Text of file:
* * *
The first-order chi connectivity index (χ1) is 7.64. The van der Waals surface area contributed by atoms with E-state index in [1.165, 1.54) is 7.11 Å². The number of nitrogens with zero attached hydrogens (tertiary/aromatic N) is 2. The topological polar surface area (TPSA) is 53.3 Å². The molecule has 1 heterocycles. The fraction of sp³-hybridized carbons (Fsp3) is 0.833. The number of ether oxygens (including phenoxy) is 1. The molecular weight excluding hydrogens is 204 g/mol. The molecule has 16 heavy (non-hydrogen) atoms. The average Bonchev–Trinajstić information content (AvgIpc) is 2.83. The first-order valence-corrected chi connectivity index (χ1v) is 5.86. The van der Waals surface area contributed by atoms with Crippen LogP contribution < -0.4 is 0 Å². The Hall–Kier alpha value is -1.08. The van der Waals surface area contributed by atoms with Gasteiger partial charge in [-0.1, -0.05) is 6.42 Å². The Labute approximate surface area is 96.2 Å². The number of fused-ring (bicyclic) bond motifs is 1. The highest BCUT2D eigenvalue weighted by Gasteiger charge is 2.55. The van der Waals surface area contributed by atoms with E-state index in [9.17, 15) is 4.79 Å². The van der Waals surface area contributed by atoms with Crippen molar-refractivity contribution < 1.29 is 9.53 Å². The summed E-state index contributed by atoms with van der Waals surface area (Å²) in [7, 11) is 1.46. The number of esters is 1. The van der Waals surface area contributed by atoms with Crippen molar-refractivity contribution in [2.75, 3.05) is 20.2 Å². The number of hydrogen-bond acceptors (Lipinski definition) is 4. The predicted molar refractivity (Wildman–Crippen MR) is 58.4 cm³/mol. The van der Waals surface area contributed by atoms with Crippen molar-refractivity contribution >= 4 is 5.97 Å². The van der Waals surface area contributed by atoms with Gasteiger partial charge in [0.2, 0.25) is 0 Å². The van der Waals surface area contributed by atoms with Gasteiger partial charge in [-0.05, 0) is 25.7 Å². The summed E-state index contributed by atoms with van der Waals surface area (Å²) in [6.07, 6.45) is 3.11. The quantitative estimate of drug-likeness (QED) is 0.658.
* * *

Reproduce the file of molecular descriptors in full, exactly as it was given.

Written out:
The first-order chi connectivity index (χ1) is 7.64. The van der Waals surface area contributed by atoms with E-state index in [1.165, 1.54) is 7.11 Å². The number of nitrogens with zero attached hydrogens (tertiary/aromatic N) is 2. The topological polar surface area (TPSA) is 53.3 Å². The molecule has 1 heterocycles. The fraction of sp³-hybridized carbons (Fsp3) is 0.833. The number of ether oxygens (including phenoxy) is 1. The molecular weight excluding hydrogens is 204 g/mol. The molecule has 16 heavy (non-hydrogen) atoms. The average Bonchev–Trinajstić information content (AvgIpc) is 2.83. The first-order valence-corrected chi connectivity index (χ1v) is 5.86. The van der Waals surface area contributed by atoms with Crippen LogP contribution < -0.4 is 0 Å². The Hall–Kier alpha value is -1.08. The van der Waals surface area contributed by atoms with Gasteiger partial charge in [-0.1, -0.05) is 6.42 Å². The Labute approximate surface area is 96.2 Å². The number of fused-ring (bicyclic) bond motifs is 1. The highest BCUT2D eigenvalue weighted by Gasteiger charge is 2.55. The van der Waals surface area contributed by atoms with E-state index in [9.17, 15) is 4.79 Å². The van der Waals surface area contributed by atoms with Crippen molar-refractivity contribution < 1.29 is 9.53 Å². The summed E-state index contributed by atoms with van der Waals surface area (Å²) in [7, 11) is 1.46. The number of esters is 1. The van der Waals surface area contributed by atoms with Crippen molar-refractivity contribution in [2.75, 3.05) is 20.2 Å². The number of hydrogen-bond acceptors (Lipinski definition) is 4. The predicted molar refractivity (Wildman–Crippen MR) is 58.4 cm³/mol. The van der Waals surface area contributed by atoms with Crippen molar-refractivity contribution >= 4 is 5.97 Å². The van der Waals surface area contributed by atoms with Gasteiger partial charge in [0.2, 0.25) is 0 Å². The van der Waals surface area contributed by atoms with Gasteiger partial charge in [-0.05, 0) is 25.7 Å². The summed E-state index contributed by atoms with van der Waals surface area (Å²) in [6.07, 6.45) is 3.11. The quantitative estimate of drug-likeness (QED) is 0.658.